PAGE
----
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Feathers ruffled over turkey vulture invasion in Arvada neighborhood

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ARVADA, Colo. -- A big problem in Arvada has some residents squawking as piles of feces are piling up on their property.

In fact, it's gotten so bad one couple refuses to use their backyard patio. The culprit? Turkey vultures.

Several dozen of them have chosen a tree in Arvada as their home. The birds migrate through Colorado on their way south and will roost here from midspring until midfall.

Once they pick a tree they like, they will also return year after year to the same location to roost.

Lu and Wes Sanborn weren't happy when the flock flew in back in May and refused to leave. Bird feces and hundreds of feathers cover part of their backyard.

However, they're more concerned about their neighbors. Norm and Joanne Wagner don't remember the last time they were able to enjoy their patio.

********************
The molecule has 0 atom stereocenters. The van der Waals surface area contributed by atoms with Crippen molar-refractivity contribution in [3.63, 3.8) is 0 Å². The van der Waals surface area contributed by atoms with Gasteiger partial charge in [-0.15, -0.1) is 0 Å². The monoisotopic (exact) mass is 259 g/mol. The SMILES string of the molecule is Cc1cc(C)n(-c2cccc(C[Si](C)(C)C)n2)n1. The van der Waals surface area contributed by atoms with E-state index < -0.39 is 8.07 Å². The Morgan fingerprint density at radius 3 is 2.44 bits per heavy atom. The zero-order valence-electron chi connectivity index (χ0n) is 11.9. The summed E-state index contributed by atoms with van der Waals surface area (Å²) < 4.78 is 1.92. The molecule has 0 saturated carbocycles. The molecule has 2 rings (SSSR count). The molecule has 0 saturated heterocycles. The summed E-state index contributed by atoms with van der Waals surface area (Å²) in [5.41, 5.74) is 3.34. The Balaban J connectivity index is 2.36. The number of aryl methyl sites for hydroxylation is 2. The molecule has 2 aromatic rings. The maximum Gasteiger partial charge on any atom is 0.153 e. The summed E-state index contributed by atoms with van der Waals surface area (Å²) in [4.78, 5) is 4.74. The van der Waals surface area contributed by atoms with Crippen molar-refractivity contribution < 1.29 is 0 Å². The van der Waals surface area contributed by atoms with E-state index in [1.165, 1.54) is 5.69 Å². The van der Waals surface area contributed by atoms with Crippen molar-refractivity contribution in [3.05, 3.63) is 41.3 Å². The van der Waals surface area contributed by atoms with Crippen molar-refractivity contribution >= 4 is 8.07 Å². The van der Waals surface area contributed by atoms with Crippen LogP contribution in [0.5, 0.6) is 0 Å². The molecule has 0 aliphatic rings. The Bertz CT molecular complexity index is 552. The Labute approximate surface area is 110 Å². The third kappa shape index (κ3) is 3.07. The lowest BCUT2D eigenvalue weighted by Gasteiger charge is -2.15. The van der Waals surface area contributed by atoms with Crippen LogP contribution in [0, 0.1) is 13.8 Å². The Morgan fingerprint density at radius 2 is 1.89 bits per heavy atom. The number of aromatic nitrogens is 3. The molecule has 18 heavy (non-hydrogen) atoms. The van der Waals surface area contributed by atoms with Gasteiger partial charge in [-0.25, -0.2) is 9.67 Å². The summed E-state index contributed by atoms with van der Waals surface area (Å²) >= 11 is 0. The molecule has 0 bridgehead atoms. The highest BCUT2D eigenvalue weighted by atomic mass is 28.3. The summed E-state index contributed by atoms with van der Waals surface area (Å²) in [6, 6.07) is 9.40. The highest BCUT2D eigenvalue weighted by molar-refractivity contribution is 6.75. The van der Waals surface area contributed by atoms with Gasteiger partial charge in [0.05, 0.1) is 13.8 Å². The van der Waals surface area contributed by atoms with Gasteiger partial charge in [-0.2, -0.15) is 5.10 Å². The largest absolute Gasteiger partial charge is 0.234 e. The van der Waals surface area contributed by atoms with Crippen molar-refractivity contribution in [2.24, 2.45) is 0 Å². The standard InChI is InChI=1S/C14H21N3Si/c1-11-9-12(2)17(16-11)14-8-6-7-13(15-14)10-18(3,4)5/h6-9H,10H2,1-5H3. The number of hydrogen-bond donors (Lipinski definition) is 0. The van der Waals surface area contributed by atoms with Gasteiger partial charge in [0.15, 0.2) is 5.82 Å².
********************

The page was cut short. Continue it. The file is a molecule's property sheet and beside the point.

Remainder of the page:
"Would you eat on this?" Joanne Wagner said of her feces covered patio table. "I mean this is every day. This is what the birds leave when they leave every morning. Our red bricks look white."

Even worse? There's not much they can do to get rid of them because turkey vultures are federally protected and can't be hunted.

"I'd like to shoot them. They don't belong here," Joanne Wagner said.

Ann Price with the Brighton-based Raptor Education Foundation. She sympathizes with the families in Arvada, but admits there's not much they can do.

"I can understand they make a mess, so all I can really do is point out the bright side of this. Turkey vultures have no voice box, so they literally make no sound," she said.

Price also argues the birds play an important role in the ecosystem.

"We need vultures very badly. They’re endangered around the world," she said.

But that's little comfort to Joanne Wagner, who's stuck inside her home with a problem that's piling up.

"I gave up. The birds won," she said.

Experts say you can try putting metal flashing in the tree to discourage roosting. Weird objects will sometimes keep the birds away.

Coincidentally, Saturday is International Vulture Awareness Day. The Raptor Education Foundation will have a turkey vulture on display at Wild Birds Unlimited at South Wadsworth Boulevard and West Yale Avenue from 11 a.m. to 2 p.m. where they'll be talking about the importance of the raptors.